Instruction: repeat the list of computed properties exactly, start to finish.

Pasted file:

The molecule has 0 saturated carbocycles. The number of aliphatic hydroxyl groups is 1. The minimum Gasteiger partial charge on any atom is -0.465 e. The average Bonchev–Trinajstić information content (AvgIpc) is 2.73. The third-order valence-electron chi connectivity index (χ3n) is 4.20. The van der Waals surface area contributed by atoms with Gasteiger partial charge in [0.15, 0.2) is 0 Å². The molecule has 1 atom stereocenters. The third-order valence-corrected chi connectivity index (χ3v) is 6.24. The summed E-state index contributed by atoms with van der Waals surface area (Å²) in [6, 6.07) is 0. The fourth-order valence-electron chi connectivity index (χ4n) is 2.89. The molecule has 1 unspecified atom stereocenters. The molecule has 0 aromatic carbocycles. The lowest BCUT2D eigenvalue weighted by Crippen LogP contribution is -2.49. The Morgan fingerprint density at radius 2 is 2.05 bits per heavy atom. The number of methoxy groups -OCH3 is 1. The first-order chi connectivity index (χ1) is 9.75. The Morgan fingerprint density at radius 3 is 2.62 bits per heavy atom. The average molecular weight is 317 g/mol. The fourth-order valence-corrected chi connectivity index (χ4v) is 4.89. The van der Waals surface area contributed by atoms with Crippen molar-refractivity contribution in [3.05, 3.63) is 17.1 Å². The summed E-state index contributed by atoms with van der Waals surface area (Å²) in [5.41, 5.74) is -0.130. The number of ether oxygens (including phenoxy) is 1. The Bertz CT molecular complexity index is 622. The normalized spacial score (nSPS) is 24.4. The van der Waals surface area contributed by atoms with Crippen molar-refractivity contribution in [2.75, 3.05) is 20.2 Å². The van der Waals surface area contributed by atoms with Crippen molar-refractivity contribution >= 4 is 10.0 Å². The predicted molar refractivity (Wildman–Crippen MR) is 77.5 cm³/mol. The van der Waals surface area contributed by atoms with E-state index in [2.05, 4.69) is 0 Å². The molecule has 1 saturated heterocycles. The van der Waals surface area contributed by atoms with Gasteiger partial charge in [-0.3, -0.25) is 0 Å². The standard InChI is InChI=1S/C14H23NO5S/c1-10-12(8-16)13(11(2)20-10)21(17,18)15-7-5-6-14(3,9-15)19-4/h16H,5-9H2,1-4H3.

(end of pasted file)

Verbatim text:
The molecule has 0 saturated carbocycles. The number of aliphatic hydroxyl groups is 1. The minimum Gasteiger partial charge on any atom is -0.465 e. The average Bonchev–Trinajstić information content (AvgIpc) is 2.73. The third-order valence-electron chi connectivity index (χ3n) is 4.20. The van der Waals surface area contributed by atoms with Gasteiger partial charge in [0.15, 0.2) is 0 Å². The molecule has 1 atom stereocenters. The third-order valence-corrected chi connectivity index (χ3v) is 6.24. The summed E-state index contributed by atoms with van der Waals surface area (Å²) in [6, 6.07) is 0. The fourth-order valence-electron chi connectivity index (χ4n) is 2.89. The molecule has 1 unspecified atom stereocenters. The molecule has 0 aromatic carbocycles. The lowest BCUT2D eigenvalue weighted by Crippen LogP contribution is -2.49. The Morgan fingerprint density at radius 2 is 2.05 bits per heavy atom. The number of methoxy groups -OCH3 is 1. The first-order chi connectivity index (χ1) is 9.75. The Morgan fingerprint density at radius 3 is 2.62 bits per heavy atom. The average molecular weight is 317 g/mol. The fourth-order valence-corrected chi connectivity index (χ4v) is 4.89. The van der Waals surface area contributed by atoms with Crippen molar-refractivity contribution in [3.05, 3.63) is 17.1 Å². The summed E-state index contributed by atoms with van der Waals surface area (Å²) in [5.41, 5.74) is -0.130. The number of ether oxygens (including phenoxy) is 1. The Bertz CT molecular complexity index is 622. The normalized spacial score (nSPS) is 24.4. The van der Waals surface area contributed by atoms with Crippen molar-refractivity contribution in [2.75, 3.05) is 20.2 Å². The van der Waals surface area contributed by atoms with Crippen molar-refractivity contribution >= 4 is 10.0 Å². The predicted molar refractivity (Wildman–Crippen MR) is 77.5 cm³/mol. The van der Waals surface area contributed by atoms with E-state index in [2.05, 4.69) is 0 Å². The molecule has 1 saturated heterocycles. The van der Waals surface area contributed by atoms with Gasteiger partial charge in [-0.3, -0.25) is 0 Å². The standard InChI is InChI=1S/C14H23NO5S/c1-10-12(8-16)13(11(2)20-10)21(17,18)15-7-5-6-14(3,9-15)19-4/h16H,5-9H2,1-4H3.